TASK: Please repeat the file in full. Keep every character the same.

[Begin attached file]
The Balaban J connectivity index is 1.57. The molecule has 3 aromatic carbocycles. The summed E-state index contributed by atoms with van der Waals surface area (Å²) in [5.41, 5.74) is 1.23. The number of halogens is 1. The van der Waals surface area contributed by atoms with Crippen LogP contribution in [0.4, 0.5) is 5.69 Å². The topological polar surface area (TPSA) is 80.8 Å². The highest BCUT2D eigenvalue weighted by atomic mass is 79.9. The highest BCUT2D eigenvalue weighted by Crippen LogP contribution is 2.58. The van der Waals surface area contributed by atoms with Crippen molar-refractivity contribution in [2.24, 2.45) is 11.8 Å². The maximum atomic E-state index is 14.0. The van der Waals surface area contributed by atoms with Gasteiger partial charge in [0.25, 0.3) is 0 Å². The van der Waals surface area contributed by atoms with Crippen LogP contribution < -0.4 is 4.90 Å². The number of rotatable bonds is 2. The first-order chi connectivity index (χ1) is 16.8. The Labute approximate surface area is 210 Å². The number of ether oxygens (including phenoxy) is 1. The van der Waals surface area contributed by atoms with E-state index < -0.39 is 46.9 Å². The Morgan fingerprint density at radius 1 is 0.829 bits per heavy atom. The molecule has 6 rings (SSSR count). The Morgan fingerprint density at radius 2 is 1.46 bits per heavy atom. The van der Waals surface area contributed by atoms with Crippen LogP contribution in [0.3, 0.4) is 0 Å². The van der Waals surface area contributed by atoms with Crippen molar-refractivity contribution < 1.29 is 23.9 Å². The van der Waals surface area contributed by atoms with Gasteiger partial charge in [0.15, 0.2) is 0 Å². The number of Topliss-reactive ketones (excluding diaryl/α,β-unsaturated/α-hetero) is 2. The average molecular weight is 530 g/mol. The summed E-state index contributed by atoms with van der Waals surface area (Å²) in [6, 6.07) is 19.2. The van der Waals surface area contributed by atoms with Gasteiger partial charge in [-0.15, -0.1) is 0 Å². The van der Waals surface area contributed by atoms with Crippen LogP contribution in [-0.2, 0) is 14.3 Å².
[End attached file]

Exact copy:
The Balaban J connectivity index is 1.57. The molecule has 3 aromatic carbocycles. The summed E-state index contributed by atoms with van der Waals surface area (Å²) in [5.41, 5.74) is 1.23. The number of halogens is 1. The van der Waals surface area contributed by atoms with Crippen LogP contribution in [0.4, 0.5) is 5.69 Å². The topological polar surface area (TPSA) is 80.8 Å². The highest BCUT2D eigenvalue weighted by atomic mass is 79.9. The highest BCUT2D eigenvalue weighted by Crippen LogP contribution is 2.58. The van der Waals surface area contributed by atoms with Crippen molar-refractivity contribution in [2.24, 2.45) is 11.8 Å². The maximum atomic E-state index is 14.0. The van der Waals surface area contributed by atoms with Gasteiger partial charge in [0.25, 0.3) is 0 Å². The van der Waals surface area contributed by atoms with Crippen LogP contribution < -0.4 is 4.90 Å². The number of rotatable bonds is 2. The first-order chi connectivity index (χ1) is 16.8. The Labute approximate surface area is 210 Å². The number of ether oxygens (including phenoxy) is 1. The van der Waals surface area contributed by atoms with E-state index < -0.39 is 46.9 Å². The Morgan fingerprint density at radius 1 is 0.829 bits per heavy atom. The molecule has 6 rings (SSSR count). The Morgan fingerprint density at radius 2 is 1.46 bits per heavy atom. The van der Waals surface area contributed by atoms with Crippen LogP contribution in [0.3, 0.4) is 0 Å². The van der Waals surface area contributed by atoms with Crippen molar-refractivity contribution < 1.29 is 23.9 Å². The van der Waals surface area contributed by atoms with Gasteiger partial charge in [0.15, 0.2) is 0 Å². The number of Topliss-reactive ketones (excluding diaryl/α,β-unsaturated/α-hetero) is 2. The average molecular weight is 530 g/mol. The summed E-state index contributed by atoms with van der Waals surface area (Å²) in [6, 6.07) is 19.2. The van der Waals surface area contributed by atoms with Gasteiger partial charge in [-0.15, -0.1) is 0 Å². The van der Waals surface area contributed by atoms with Crippen LogP contribution in [-0.2, 0) is 14.3 Å².